The Sufi Movement has two missions to perform in the world, one as a duty to individuals searching after the truth, the next duty, to bring about a better understanding among people. Therefore these two missions depend on each other for their fulfillment. Without the progress of individuals the progress of humanity is difficult, without the progress of humanity in general the progress of the individual is also difficult. The Sufi movement is not political, because beyond the political to a Sufi there exists the mystical idea. In all ages in the past the spiritual message was given by the prophet, for the words of God came to humanity through the medium of a mystic. When the law has fallen in the hands of worldly intellectual people it will always prove imperfect. It wants seeing further than the average eye to see the actual condition of life, which those interested in life cannot see, for they cannot help being partial when there is a question of their own interest.

The principal thing that the Sufi message has brought to the world is tolerance for all faiths existing in the different parts of the world, followed by different people. This can be done by giving the idea of that one truth which stands as the stem of religion, and all different faiths as its branches. The true religion to a Sufi is the sea of truth and all the different faiths are as its waves. The message of God from time to time comes as tides in the sea, but what remains always is the sea, the truth. Those who consider another on the wrong track they themselves are also not on the right track, for the one who is on the right track finds every road leading to the same goal sooner or later. The Sufi mission does not make converts to a certain faith to the exclusion of all faiths. A convert to the Sufi orders means a convert to all faiths in this world and is bound by no particular faith. Faith to a Sufi is a free ideal, not a captivity.



Reflection

The true religion to a Sufi is the sea of truth
and all the different faiths are as its waves.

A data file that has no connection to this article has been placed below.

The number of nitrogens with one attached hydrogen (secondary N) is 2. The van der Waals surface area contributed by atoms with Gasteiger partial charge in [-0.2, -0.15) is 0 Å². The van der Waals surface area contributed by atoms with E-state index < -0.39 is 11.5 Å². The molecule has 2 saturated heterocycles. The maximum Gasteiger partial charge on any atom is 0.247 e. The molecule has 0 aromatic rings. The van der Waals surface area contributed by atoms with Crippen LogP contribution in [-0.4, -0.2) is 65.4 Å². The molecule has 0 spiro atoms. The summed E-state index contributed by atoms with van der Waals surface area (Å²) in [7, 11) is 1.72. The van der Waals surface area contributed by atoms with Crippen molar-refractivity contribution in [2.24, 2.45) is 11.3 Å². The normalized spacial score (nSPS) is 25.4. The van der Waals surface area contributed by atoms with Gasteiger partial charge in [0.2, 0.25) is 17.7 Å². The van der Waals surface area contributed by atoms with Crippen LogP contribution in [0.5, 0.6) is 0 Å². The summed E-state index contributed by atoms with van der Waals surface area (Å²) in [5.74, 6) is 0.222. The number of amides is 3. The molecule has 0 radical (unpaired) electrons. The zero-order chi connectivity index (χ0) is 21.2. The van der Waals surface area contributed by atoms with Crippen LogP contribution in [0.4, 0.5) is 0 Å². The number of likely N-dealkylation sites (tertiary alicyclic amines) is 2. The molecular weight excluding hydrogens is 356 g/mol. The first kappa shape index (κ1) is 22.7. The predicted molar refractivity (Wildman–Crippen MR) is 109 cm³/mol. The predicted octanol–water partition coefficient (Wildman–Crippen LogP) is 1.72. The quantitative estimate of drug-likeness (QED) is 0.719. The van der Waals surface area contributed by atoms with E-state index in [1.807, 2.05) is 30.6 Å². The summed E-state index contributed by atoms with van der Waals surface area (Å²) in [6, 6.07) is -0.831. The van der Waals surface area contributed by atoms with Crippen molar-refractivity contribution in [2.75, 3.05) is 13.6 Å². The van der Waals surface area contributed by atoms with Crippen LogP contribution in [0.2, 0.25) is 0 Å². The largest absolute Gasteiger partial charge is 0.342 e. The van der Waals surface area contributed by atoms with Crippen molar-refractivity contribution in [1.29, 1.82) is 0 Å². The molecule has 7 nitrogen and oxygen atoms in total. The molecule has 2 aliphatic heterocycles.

,
Hazrat Inayat Khan

Hazrat Inayat Khan introduces us to the dual mission the Sufi Movement serves in the world, saying that one is duty to individuals searching after truth, and the other is to bring about better understanding among people. How might we personally develop and bring about better understanding in the world?

With reflection upon the quote above, we may be inspired to be open to people of different cultures and to experience and learn about their customs, beliefs and faith traditions. Practicing this, our consideration naturally grows in understanding “of that one truth which stands as the stem of religion, and all different faiths as its branches.” Hazrat Inayat Khan encourages us to live this ideal by sharing it with others, and so foster better understanding among all people of the world.
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Happiness from Johara Steingröver and Maharani de Caluwé-Rombout


There is no source of happiness other than the heart of man.
Gayan, Hazrat Inayat Khan



Dear brothers and sisters,

At the end of the year, we often are in a meditative mood. In the text below Hazrat Inayat Khan shows again how important it is to be conscious that we need to develop our inner happiness. Because he says that if we are happy, our happiness radiates all around and by that atmosphere we attract people. Is this not the most beautiful Christmas thought?

We wish you a Merry Christmas and a lot of happiness for the coming new year.

With lots of love,
Your sisters,
Johara and Maharani




Does not Christ mean when he says to the fishermen,
"Follow me, and I will make you fishers of men";
that, "I will teach you those manners of humanity
by which you will win everyone you may come in contact with"?
In an Eastern Rose Garden, Hazrat Inayat Khan



Symbology (Gathas)
by Hazrat Inayat Khan

The love of Christ for the lamb symbolically expresses that to the Master that soul made a greater appeal which was simple and harmless as a lamb.